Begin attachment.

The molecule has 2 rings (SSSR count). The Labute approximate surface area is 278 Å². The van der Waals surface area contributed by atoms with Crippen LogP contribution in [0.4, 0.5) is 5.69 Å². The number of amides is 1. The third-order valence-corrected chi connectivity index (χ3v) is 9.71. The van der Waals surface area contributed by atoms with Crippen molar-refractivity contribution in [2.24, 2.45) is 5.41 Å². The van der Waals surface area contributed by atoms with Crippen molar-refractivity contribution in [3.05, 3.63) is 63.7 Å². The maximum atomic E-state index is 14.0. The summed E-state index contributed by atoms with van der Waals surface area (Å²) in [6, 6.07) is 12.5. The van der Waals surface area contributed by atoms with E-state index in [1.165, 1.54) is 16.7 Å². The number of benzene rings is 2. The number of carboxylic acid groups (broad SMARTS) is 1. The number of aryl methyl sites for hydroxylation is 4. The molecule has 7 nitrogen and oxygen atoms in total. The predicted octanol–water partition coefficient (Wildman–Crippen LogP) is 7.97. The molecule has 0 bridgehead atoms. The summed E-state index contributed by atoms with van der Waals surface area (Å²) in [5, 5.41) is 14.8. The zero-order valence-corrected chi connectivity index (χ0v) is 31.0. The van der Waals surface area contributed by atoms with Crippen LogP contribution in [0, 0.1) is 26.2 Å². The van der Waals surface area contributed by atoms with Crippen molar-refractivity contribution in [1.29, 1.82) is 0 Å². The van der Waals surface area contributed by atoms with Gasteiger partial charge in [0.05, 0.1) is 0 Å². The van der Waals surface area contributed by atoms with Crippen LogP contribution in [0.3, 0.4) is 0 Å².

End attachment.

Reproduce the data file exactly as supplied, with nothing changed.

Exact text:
The molecule has 2 rings (SSSR count). The Labute approximate surface area is 278 Å². The van der Waals surface area contributed by atoms with Crippen LogP contribution in [0.4, 0.5) is 5.69 Å². The number of amides is 1. The third-order valence-corrected chi connectivity index (χ3v) is 9.71. The van der Waals surface area contributed by atoms with Crippen molar-refractivity contribution in [2.24, 2.45) is 5.41 Å². The van der Waals surface area contributed by atoms with Crippen molar-refractivity contribution in [3.05, 3.63) is 63.7 Å². The maximum atomic E-state index is 14.0. The summed E-state index contributed by atoms with van der Waals surface area (Å²) in [6, 6.07) is 12.5. The van der Waals surface area contributed by atoms with E-state index in [1.165, 1.54) is 16.7 Å². The number of benzene rings is 2. The number of carboxylic acid groups (broad SMARTS) is 1. The number of aryl methyl sites for hydroxylation is 4. The molecule has 7 nitrogen and oxygen atoms in total. The predicted octanol–water partition coefficient (Wildman–Crippen LogP) is 7.97. The molecule has 0 bridgehead atoms. The summed E-state index contributed by atoms with van der Waals surface area (Å²) in [5, 5.41) is 14.8. The zero-order valence-corrected chi connectivity index (χ0v) is 31.0. The van der Waals surface area contributed by atoms with Crippen LogP contribution in [0, 0.1) is 26.2 Å². The van der Waals surface area contributed by atoms with Crippen molar-refractivity contribution in [1.29, 1.82) is 0 Å². The van der Waals surface area contributed by atoms with Gasteiger partial charge in [0.05, 0.1) is 0 Å². The van der Waals surface area contributed by atoms with Crippen LogP contribution in [0.3, 0.4) is 0 Å².